I got an additional 1.5 quarts out after dropping the pan and removing the metal strainer and the paper filter from the oil warmer. Boy did I make a mess because I did not anticipate how much more fluid I would get out of it. Fortunately I had plenty of shop towels around. Next time it will be easier. I followed the service manual procedure to the letter except that I refilled the CVT from the dipstick tube and not from the overflow hole as it shows.

I ended up using 10.5 quarts which means that most of the CVT fluid is now fresh and new. The first refill was 4 quarts, the second and third refills were 3 quarts each. I needed to add an additional 1/2 quart because no fluid was coming out from the overflow hole once the CVT fluid temp was between 35 and 45°C. The fill amount is correct when a thin stream of fluid comes out of the overflow hole (I didn't wait until the fluid was just dripping out of the hole). I have a dipstick from the 4th gen model installed in my car. I haven't checked the fluid level yet but intend to this weekend. Should have done this while I was still working on it but I forgot to.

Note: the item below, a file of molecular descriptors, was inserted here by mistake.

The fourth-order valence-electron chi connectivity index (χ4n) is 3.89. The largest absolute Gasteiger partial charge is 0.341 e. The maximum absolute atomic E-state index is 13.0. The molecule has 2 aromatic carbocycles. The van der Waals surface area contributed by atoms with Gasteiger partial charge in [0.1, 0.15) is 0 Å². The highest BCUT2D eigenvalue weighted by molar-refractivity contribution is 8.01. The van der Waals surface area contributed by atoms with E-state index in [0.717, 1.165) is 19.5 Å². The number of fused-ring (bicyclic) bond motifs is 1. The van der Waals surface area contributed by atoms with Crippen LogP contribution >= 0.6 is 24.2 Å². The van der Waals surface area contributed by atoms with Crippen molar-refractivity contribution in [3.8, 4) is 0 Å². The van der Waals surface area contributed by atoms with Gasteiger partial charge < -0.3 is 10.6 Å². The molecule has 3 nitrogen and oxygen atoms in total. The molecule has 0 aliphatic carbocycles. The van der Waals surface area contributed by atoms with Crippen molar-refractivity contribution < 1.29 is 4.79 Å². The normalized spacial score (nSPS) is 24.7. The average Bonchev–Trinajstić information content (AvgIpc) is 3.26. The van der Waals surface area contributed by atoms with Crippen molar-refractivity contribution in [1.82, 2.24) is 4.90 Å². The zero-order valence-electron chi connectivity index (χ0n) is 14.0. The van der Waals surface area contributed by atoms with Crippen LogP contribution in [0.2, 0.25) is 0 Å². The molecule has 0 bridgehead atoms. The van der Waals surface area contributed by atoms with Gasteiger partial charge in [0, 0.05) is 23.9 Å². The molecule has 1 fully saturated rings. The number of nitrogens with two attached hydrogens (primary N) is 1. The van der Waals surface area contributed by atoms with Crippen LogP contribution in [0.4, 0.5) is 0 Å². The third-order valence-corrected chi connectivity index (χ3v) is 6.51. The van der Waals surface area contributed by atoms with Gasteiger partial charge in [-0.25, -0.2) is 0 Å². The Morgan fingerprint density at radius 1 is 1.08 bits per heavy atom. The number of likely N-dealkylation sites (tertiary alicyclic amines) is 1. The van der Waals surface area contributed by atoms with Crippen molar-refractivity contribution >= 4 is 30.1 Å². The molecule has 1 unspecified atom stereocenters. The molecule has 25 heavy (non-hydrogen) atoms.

The old fluid was no longer transparent and was considerably darker than the new fluid. However, it wasn't black and didn't have a burnt odor to it. I didn't replace the metal strainer inside the pan, there weren't any chunks of metal on the screen fortunately. I cleaned it up nicely by spraying it with some brake cleaner. There wasn't any fluid varnish on the inside of the pan. The magnets had only a small amount of wear debris on them. I could not feel any metallic flakes or grit between my fingers from the magnets.There was no rubber stuck on the pan itself to clean off. The gasket was stuck to the CVT mating surface after loosening and removing all of the bolts. I needed to use a razor blade to slowly separate the gasket from the CVT which only took about 2 minutes. It took me some time to scrape the rubber from the gasket off the mating surface on the CVT.